Pop culture obsessives writing for the pop culture obsessed.
Pop culture obsessives writing for the pop culture obsessed.
Illustration for article titled Chuck D, Flavor Flav both deny Flavs Public Enemy firing had anything to do with Bernie Sanders
Photo: Joseph Okpako/WireImage (Getty Images)

One of rap music’s most legendarily fractious relationships got even fractious-er this week, as long-time hype man Flavor Flav was unceremoniously dumped by Chuck D from Public Enemy, after 30-plus years of (intermittently) serving as the group’s most opulently flamboyant member. And while the inciting incident for the firing was reportedly related to Flav’s decision not to perform at a Bernie Sanders rally alongside the group, both men have gone on the record saying that the only politics at play in the decision were the famously complicated ones operating within the highly influential outfit. Which is to say: Chuck D didn’t fire Flav because of Bernie. He fired him because of Flav.

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This is per The Guardian, which quotes the self-described “jester” as making it clear he has no issues with Sanders, or anybody, “Except Trump. Some people tried to say I did this because I’m a Trump supporter and that’s not true. Fuck Trump!” Rather, he was angry about being included in promotional materials for a Sanders benefit show he refused to be a part of, putting the blame fully on Chuck D: “Why try to say I’m a part of something I’m not a part of? That was all Chuck D.”

Chuck, for his part, confirms that this is essentially true, stating that he’s long been fed up with the fact that Flav won’t do any sort of benefit concert or show where he won’t get paid. Given that Public Enemy is one of the most politically engaged acts in all of rap music, that’s caused any number of conflicts over the years—although Chuck also seemed pretty pissed off on a personal level that Flav bailed on a benefit show for Harry Belafonte semi-recently, after the calypso singer was kind enough to induct the group into the Rock & Roll Hall Of Fame.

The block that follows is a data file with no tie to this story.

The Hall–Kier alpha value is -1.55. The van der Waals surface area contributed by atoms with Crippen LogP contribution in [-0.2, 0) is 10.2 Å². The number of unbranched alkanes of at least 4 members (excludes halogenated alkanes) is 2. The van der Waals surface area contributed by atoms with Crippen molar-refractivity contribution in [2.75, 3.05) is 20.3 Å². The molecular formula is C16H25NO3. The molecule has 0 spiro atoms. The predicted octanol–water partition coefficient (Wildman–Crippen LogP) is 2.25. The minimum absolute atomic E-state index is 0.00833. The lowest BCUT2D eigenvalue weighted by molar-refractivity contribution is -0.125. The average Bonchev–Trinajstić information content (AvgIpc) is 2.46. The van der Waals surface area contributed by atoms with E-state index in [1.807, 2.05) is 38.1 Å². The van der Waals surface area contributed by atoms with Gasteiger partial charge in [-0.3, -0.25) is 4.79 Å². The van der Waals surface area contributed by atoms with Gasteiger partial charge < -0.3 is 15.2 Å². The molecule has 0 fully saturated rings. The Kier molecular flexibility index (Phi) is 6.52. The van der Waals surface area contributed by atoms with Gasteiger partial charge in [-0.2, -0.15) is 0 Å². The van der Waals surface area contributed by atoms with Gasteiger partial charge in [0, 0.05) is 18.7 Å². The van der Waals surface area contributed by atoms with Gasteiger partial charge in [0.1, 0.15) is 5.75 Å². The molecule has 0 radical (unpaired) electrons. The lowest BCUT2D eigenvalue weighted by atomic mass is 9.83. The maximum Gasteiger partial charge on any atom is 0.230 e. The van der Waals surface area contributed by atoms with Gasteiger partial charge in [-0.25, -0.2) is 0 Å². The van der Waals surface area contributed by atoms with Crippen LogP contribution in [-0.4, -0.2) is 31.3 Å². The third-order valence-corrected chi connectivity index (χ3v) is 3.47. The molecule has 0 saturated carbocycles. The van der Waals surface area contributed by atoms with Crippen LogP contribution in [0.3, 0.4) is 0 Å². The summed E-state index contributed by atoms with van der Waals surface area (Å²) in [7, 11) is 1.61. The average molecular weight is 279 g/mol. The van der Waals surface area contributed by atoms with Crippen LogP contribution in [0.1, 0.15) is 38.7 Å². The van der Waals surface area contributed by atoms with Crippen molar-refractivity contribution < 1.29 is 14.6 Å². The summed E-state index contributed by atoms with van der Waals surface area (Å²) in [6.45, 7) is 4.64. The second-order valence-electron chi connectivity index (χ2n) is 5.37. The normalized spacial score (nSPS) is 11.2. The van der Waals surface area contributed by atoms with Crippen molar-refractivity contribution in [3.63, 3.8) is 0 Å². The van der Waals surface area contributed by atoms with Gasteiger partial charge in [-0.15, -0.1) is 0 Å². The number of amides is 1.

It’s one of those weird paradoxes at the heart of Public Enemy: Flavor Flav was included in the group specifically because his indifference to anything except good times helped cut some of the group’s more serious political messaging. But it’s also led to moments like the time Flav sued Chuck, and any number of other conflicts between two men with such fundamentally different worldviews. The fact that they remained ostensibly on the same side for as long as they have is actually kind of amazing; it sounds like not even the ongoing hellscape of the 2020 election can take the credit for finally breaking them apart.

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